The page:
Perhaps it’s not so strange that we continually wage war over thousands of years even as we claim to abhor it; Everyone deplores the carnage, the suffering, the destruction of war. Yet war goes on and on and on. Is it that peace is boring, as Hardy suggests? Do we need drama, constant stimulation or even catastrophes to maintain our attention, to make us feel vital and alive? Where there is a spiritual vacuum, violence is energizing.

A closer look at today’s way of life is instructive? It’s frantic and overstimulating. Communication has become flagrantly sensational. Our leader’s foibles, predictably flamboyant and bombastic, are aired, televised or printed only moments after his tantrums issue. Most stations air “Breaking News,” not just news. To gain our attention there is a need to create urgency and an anticipatory excitement for what is about to come. I’ve also noticed that some news stations on TV begin with drum rolls just before the anchor speaks, not as if to announce news, but as if they were introducing a death-defying circus act. On one TV screen, we may have three things going on simultaneously: the show, the latest data crawling along base of the screen, and in the corner of the screen, the blinking of the station’s identification logo. TV multitasks all the time. It keeps us multitasking or, if it doesn’t, we think something’s gone wrong with the set.

We’re rarely at peace. We’re mostly multitasking, busy about many things.

A statement by Anne Frank sums up the book: “I can feel the sufferings of millions and yet if I look up into the heavens, I think that it will all come out right, that this cruelty will end, and that peace and tranquility will return again.”

Anne Frank did not have the luxury of a thousand diversions. She was confined, with nothing to do but manage the inevitable stresses that come with being cramped in crowded quarters. What she developed was an inspiring inner life. By becoming aware of her thoughts and feelings, investigating the small circumference that constituted her entire life and writing her thoughts down, she transcended the physical limitations imposed on her. She found an inner space that was far more expansive than even the country in which fate had trapped her.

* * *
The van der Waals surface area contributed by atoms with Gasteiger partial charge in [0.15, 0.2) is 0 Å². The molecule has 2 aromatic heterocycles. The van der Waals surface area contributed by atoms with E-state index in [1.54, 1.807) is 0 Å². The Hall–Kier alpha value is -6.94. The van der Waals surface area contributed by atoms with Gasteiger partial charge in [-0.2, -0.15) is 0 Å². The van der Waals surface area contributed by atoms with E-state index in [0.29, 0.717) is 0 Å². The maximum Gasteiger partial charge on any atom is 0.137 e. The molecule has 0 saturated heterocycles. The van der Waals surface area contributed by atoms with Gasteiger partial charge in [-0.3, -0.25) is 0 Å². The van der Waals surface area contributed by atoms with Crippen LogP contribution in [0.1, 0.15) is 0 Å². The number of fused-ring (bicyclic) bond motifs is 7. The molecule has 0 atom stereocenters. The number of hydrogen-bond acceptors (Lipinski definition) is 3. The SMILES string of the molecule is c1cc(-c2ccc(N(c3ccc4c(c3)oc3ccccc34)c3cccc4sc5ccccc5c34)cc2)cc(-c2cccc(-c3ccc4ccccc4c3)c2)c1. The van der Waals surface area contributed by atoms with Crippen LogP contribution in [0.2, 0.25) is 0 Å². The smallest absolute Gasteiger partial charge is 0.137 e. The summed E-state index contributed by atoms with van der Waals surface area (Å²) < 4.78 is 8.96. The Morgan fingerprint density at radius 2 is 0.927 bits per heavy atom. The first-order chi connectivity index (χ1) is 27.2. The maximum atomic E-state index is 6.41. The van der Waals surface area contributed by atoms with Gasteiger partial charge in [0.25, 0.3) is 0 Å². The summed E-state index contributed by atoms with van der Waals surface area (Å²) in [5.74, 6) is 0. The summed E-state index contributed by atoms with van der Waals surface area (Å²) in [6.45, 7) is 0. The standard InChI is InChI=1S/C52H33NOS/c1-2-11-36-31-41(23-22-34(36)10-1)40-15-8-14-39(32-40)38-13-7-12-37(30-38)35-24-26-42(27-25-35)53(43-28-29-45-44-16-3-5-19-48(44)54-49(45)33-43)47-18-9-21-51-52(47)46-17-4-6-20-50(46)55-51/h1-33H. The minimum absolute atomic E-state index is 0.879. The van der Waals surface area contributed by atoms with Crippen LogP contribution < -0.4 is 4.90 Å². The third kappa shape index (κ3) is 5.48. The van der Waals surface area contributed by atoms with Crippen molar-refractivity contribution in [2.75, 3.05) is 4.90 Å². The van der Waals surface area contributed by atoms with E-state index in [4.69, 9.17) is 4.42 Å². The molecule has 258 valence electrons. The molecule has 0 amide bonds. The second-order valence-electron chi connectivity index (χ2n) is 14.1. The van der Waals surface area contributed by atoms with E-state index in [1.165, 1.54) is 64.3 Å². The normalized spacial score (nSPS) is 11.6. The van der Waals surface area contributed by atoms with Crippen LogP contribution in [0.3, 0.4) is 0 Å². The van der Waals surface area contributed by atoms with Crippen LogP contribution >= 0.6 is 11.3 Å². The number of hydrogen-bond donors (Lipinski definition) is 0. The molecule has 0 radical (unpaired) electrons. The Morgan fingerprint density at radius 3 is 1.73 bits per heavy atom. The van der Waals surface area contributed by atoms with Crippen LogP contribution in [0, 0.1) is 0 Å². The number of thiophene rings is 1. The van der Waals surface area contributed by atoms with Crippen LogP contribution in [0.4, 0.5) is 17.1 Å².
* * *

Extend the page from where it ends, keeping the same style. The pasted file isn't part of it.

Through her suffering she discovered peace on earth and good will toward all.

Peace begins in the silent spaces of the heart; it’s an inspired vision of possibility.

Anne Frank was inspired by in inner vision. It was forged in her suffering. How she did it is not clear, but it offers hope for greater possibilities for a world vision.

She wrote: “If I look up into the heavens, I think that it will all come out right, that this cruelty will end, and that peace and tranquility will return again.”

I pray for that vision.

Columnist George Merrill is an Episcopal Church priest and pastoral psychotherapist.  A writer and photographer, he’s authored two books on spirituality: Reflections: Psychological and Spiritual Images of the Heart and The Bay of the Mother of God: A Yankee Discovers the Chesapeake Bay. He is a native New Yorker, previously directing counseling services in Hartford, Connecticut, and in Baltimore. George’s essays, some award winning, have appeared in regional magazines and are broadcast twice monthly on Delmarva Public Radio.